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Evolutionary Syntax

By Ljiljana Progovac

This book "outlines novel and testable hypotheses, contains extensive examples from many different languages" and is "presented in accessible language, with more technical discussion in footnotes."


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The Making of Vernacular Singapore English

By Zhiming Bao

This book "proposes a new theory of contact-induced grammatical restructuring" and "offers a new analytical approach to New English from a formal or structural perspective."


Academic Paper


Title: Phonological and visual similarity effects in Chinese and English language users: Implications for the use of cognitive resources in short-term memory
Author: Rachel L Cole
Institution: University College London
Author: Susan J. Pickering
Institution: University of Bristol
Linguistic Field: Cognitive Science; Phonology
Subject Language: Chinese, Mandarin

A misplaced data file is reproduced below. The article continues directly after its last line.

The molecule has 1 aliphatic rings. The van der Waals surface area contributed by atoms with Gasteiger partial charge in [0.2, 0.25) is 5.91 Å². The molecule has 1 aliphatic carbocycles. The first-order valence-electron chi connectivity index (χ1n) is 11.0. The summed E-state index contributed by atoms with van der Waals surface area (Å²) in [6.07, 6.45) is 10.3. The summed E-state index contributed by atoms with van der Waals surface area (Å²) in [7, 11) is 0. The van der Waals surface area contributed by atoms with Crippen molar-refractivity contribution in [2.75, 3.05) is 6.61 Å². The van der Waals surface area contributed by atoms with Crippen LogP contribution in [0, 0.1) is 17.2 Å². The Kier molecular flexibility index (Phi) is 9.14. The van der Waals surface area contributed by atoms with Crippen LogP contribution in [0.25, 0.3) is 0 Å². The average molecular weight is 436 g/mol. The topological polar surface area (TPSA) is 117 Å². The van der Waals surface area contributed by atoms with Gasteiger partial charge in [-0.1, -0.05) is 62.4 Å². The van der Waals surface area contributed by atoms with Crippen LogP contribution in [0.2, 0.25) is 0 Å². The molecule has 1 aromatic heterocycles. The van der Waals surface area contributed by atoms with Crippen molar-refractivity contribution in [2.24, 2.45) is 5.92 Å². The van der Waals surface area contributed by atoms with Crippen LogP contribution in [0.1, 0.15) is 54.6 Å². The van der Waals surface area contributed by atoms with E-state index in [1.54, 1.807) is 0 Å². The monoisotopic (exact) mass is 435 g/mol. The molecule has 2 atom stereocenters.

English
Abstract: This study investigated the encoding strategies employed by Chinese and English language users when recalling sequences of pictured objects. The working memory performance of native English participants (n = 14) and Chinese speakers of English as a second language (Chinese ESL; n = 14) was compared using serial recall of visually-presented pictures of familiar objects with three conditions: (i) phonologically and visually distinct, (ii) phonologically similar and visually distinct, and (iii) phonologically distinct and visually similar. Digit span, visual pattern span and articulation rate were also measured. Results indicated that whilst English participants were affected by the phonological but not the visual similarity of items, the performance of Chinese ESL participants was comparable across all three conditions. No significant differences in digit span, visual memory or articulation rate were found between groups. These results are discussed in the light of our understanding of the use of cognitive resources in short-term memory in users of diverse orthographies.

CUP AT LINGUIST

This article appears IN Bilingualism: Language and Cognition Vol. 13, Issue 4, which you can READ on Cambridge's site or on LINGUIST .



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